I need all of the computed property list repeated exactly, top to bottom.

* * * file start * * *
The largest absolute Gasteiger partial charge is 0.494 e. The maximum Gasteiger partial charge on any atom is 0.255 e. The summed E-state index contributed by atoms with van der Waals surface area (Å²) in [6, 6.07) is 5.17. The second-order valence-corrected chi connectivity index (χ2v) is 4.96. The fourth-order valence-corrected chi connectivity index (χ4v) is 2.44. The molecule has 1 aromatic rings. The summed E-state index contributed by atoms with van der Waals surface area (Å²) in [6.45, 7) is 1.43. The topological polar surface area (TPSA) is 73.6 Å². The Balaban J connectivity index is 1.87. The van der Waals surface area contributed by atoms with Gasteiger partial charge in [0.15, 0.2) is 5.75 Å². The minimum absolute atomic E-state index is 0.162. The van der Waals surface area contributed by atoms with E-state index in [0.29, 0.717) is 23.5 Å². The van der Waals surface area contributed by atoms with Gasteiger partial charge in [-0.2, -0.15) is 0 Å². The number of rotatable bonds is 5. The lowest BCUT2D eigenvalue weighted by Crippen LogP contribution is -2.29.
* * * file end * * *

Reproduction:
The largest absolute Gasteiger partial charge is 0.494 e. The maximum Gasteiger partial charge on any atom is 0.255 e. The summed E-state index contributed by atoms with van der Waals surface area (Å²) in [6, 6.07) is 5.17. The second-order valence-corrected chi connectivity index (χ2v) is 4.96. The fourth-order valence-corrected chi connectivity index (χ4v) is 2.44. The molecule has 1 aromatic rings. The summed E-state index contributed by atoms with van der Waals surface area (Å²) in [6.45, 7) is 1.43. The topological polar surface area (TPSA) is 73.6 Å². The Balaban J connectivity index is 1.87. The van der Waals surface area contributed by atoms with Gasteiger partial charge in [0.15, 0.2) is 5.75 Å². The minimum absolute atomic E-state index is 0.162. The van der Waals surface area contributed by atoms with E-state index in [0.29, 0.717) is 23.5 Å². The van der Waals surface area contributed by atoms with Gasteiger partial charge in [-0.2, -0.15) is 0 Å². The number of rotatable bonds is 5. The lowest BCUT2D eigenvalue weighted by Crippen LogP contribution is -2.29.